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Coronavirus news and updates about the Charlotte region, the Carolinas and beyond.

Behind Masks, Our Eyes Say A Lot

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Photo by Ani Kolleshi on Unsplash

By now it's a familiar sight -- images of health care workers, their faces mostly hidden by a mask. Mark Rumsey, a former host of WFAE’s "All Things Considered," sees these workers every day in his new career as a hospital chaplain-in-training. As he says in this commentary, Rumsey has been paying close attention to what the masks can't conceal.

I’ve always been intrigued by eyes. The eyes of a baseball pitcher, locked in concentration, searching for a sign, and a target. The eyes of a cat, full of contentment, and mystery. The eyes of blossoming or, well-seasoned love gazing back, in silent agreement. 

Lately, I’ve been gaining a fresh appreciation for the expressive power of the human eye. On the hospital campus where I work, almost every pair of eyes these days "peers out" over the top of a surgical or other protective mask. As I cross paths with nurses, cleaning personnel, doctors, and others, we often exchange glances across our masks. In part, these passing visual exchanges are a way of saying, “We’re in this together,” and “We’ll get through it.”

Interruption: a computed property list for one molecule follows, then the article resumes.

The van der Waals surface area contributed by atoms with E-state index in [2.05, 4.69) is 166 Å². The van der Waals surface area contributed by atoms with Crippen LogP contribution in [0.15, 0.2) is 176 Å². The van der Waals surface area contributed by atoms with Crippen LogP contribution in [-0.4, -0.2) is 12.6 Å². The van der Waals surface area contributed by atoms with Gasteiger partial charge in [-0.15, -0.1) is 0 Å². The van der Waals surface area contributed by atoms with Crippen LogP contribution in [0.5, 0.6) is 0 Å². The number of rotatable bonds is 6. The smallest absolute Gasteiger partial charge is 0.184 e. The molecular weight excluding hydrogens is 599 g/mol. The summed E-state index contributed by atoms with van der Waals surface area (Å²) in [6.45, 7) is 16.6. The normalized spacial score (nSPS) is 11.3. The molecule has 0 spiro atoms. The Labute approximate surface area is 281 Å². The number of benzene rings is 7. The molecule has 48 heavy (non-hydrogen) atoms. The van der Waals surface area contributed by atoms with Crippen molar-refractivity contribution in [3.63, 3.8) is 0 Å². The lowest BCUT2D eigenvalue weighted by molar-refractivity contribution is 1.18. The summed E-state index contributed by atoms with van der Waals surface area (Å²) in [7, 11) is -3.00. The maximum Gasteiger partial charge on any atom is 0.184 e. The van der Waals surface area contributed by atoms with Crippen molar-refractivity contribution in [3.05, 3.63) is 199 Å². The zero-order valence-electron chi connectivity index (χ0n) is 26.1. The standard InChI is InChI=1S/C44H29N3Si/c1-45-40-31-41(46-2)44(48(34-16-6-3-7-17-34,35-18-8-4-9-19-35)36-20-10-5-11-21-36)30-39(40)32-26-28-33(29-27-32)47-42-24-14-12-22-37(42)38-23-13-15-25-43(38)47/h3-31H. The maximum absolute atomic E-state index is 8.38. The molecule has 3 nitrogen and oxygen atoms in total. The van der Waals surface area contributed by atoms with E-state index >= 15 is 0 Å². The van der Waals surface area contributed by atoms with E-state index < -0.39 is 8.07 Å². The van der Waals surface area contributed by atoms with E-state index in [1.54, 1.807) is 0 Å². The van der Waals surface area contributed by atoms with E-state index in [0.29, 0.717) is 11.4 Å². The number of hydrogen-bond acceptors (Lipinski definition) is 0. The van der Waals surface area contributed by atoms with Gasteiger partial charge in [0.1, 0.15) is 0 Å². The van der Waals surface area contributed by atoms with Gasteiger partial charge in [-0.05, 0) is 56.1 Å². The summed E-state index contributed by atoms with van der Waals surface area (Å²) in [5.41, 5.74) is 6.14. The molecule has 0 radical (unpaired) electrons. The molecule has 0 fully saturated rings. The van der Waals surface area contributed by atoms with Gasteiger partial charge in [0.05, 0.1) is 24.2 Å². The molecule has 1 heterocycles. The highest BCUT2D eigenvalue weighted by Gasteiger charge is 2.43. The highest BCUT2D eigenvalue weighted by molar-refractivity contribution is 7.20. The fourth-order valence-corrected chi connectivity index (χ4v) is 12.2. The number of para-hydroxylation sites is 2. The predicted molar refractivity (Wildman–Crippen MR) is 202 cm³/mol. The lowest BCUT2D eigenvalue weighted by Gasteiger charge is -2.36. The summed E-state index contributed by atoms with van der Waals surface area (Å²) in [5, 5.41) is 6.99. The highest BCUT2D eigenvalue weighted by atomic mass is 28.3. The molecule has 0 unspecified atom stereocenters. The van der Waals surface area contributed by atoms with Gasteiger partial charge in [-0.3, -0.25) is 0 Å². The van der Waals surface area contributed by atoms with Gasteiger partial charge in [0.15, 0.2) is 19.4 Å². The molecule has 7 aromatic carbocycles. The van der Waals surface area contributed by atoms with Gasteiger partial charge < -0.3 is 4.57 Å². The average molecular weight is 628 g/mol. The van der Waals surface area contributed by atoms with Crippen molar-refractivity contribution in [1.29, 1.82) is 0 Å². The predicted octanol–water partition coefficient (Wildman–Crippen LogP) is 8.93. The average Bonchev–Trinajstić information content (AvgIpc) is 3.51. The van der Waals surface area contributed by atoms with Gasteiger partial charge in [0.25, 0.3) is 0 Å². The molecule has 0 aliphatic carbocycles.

But I’m noticing something else about this increased emphasis on eye contact. I’m discovering that the eyes have a wonderful way of conveying what is invisible behind the mask. Often, and most delightfully – a smile. Our eyes can also illuminate a host of other emotions – anxiety, fear, frustration, or concern.

Shakespeare – among others – is credited with observing that "the eyes are the window to the soul." Maybe that’s one reason I’ve never been a fan of sunglasses. We lose so much, when we put "shade" between our eyes.

Just beneath our eyes, many of us in all walks of life these days are strapping on a mask for our mutual protection. That just makes good sense. Yes, the masks are a nuisance. But in some strange way, I’m grateful for them. Not only to help us face the coronavirus with full armor. But also, for directing my attention back, to the "windows" – where I can see subtle clues into the souls of those around me. 

One day, our masks will come off. But when they do, I’m hoping to not lose sight of the beauty, magic, and mystery of our eyes. They are a gift – with the dual capacity to absorb and emit.

Today – more than ever – the world needs this gift. Honest eyes. Empathetic eyes. Affirming eyes. During and after this pandemic, we need eyes that understand, eyes that care, and yes – eyes, that smile. 

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